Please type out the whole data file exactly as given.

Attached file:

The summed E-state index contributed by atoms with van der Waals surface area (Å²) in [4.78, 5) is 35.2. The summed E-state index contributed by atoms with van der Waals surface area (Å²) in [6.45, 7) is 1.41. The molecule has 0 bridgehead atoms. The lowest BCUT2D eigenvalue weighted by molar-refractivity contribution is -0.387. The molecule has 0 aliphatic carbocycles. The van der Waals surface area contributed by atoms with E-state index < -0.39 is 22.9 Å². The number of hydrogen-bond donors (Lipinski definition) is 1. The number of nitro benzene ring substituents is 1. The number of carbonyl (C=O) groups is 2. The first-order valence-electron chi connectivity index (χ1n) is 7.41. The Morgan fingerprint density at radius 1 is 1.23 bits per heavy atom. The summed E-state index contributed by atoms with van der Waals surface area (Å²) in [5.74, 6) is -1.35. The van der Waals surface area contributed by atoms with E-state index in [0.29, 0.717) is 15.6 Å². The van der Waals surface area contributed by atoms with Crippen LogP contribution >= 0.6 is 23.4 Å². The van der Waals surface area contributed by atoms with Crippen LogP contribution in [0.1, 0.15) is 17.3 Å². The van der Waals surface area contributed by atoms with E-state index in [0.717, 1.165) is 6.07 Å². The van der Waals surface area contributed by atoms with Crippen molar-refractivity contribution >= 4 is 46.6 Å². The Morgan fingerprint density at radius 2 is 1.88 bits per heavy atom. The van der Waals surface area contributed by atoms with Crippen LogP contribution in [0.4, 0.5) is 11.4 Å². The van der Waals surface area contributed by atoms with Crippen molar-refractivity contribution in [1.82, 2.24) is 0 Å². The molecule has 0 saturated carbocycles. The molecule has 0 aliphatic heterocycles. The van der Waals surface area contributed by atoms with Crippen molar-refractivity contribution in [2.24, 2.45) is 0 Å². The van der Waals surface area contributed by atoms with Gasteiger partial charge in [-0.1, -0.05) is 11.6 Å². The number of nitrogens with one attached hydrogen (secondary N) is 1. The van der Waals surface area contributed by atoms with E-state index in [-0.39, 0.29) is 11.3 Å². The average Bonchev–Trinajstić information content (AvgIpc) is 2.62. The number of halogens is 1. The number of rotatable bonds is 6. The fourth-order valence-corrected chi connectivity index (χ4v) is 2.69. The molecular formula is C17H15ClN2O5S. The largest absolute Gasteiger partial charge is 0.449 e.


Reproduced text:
The summed E-state index contributed by atoms with van der Waals surface area (Å²) in [4.78, 5) is 35.2. The summed E-state index contributed by atoms with van der Waals surface area (Å²) in [6.45, 7) is 1.41. The molecule has 0 bridgehead atoms. The lowest BCUT2D eigenvalue weighted by molar-refractivity contribution is -0.387. The molecule has 0 aliphatic carbocycles. The van der Waals surface area contributed by atoms with E-state index < -0.39 is 22.9 Å². The number of hydrogen-bond donors (Lipinski definition) is 1. The number of nitro benzene ring substituents is 1. The number of carbonyl (C=O) groups is 2. The first-order valence-electron chi connectivity index (χ1n) is 7.41. The Morgan fingerprint density at radius 1 is 1.23 bits per heavy atom. The summed E-state index contributed by atoms with van der Waals surface area (Å²) in [5.74, 6) is -1.35. The van der Waals surface area contributed by atoms with E-state index in [0.29, 0.717) is 15.6 Å². The van der Waals surface area contributed by atoms with Crippen LogP contribution >= 0.6 is 23.4 Å². The van der Waals surface area contributed by atoms with Crippen LogP contribution in [0.1, 0.15) is 17.3 Å². The van der Waals surface area contributed by atoms with E-state index in [0.717, 1.165) is 6.07 Å². The van der Waals surface area contributed by atoms with Crippen molar-refractivity contribution >= 4 is 46.6 Å². The Morgan fingerprint density at radius 2 is 1.88 bits per heavy atom. The van der Waals surface area contributed by atoms with Crippen LogP contribution in [0.4, 0.5) is 11.4 Å². The van der Waals surface area contributed by atoms with Crippen molar-refractivity contribution in [1.82, 2.24) is 0 Å². The molecule has 0 saturated carbocycles. The molecule has 0 aliphatic heterocycles. The van der Waals surface area contributed by atoms with Crippen molar-refractivity contribution in [2.24, 2.45) is 0 Å². The van der Waals surface area contributed by atoms with Gasteiger partial charge in [-0.1, -0.05) is 11.6 Å². The number of nitrogens with one attached hydrogen (secondary N) is 1. The van der Waals surface area contributed by atoms with E-state index in [-0.39, 0.29) is 11.3 Å². The average Bonchev–Trinajstić information content (AvgIpc) is 2.62. The number of halogens is 1. The number of rotatable bonds is 6. The fourth-order valence-corrected chi connectivity index (χ4v) is 2.69. The molecular formula is C17H15ClN2O5S. The largest absolute Gasteiger partial charge is 0.449 e.